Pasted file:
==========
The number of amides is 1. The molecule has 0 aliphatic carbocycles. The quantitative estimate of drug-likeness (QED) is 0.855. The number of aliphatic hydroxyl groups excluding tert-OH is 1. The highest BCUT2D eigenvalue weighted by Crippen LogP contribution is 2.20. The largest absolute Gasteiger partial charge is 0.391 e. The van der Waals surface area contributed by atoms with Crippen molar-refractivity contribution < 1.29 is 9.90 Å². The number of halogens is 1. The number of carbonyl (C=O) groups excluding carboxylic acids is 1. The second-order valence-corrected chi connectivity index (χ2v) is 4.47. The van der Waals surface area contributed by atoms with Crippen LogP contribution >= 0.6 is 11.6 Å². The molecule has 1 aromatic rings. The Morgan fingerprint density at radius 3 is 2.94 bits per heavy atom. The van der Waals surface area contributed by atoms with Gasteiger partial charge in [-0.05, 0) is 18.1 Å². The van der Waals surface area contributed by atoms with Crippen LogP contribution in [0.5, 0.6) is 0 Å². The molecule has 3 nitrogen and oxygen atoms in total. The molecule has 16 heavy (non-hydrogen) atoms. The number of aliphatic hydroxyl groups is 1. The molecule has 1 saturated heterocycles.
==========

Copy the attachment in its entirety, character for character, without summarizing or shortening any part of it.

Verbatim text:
The number of amides is 1. The molecule has 0 aliphatic carbocycles. The quantitative estimate of drug-likeness (QED) is 0.855. The number of aliphatic hydroxyl groups excluding tert-OH is 1. The highest BCUT2D eigenvalue weighted by Crippen LogP contribution is 2.20. The largest absolute Gasteiger partial charge is 0.391 e. The van der Waals surface area contributed by atoms with Crippen molar-refractivity contribution < 1.29 is 9.90 Å². The number of halogens is 1. The number of carbonyl (C=O) groups excluding carboxylic acids is 1. The second-order valence-corrected chi connectivity index (χ2v) is 4.47. The van der Waals surface area contributed by atoms with Crippen LogP contribution >= 0.6 is 11.6 Å². The molecule has 1 aromatic rings. The Morgan fingerprint density at radius 3 is 2.94 bits per heavy atom. The van der Waals surface area contributed by atoms with Gasteiger partial charge in [-0.05, 0) is 18.1 Å². The van der Waals surface area contributed by atoms with Crippen LogP contribution in [0.5, 0.6) is 0 Å². The molecule has 3 nitrogen and oxygen atoms in total. The molecule has 16 heavy (non-hydrogen) atoms. The number of aliphatic hydroxyl groups is 1. The molecule has 1 saturated heterocycles.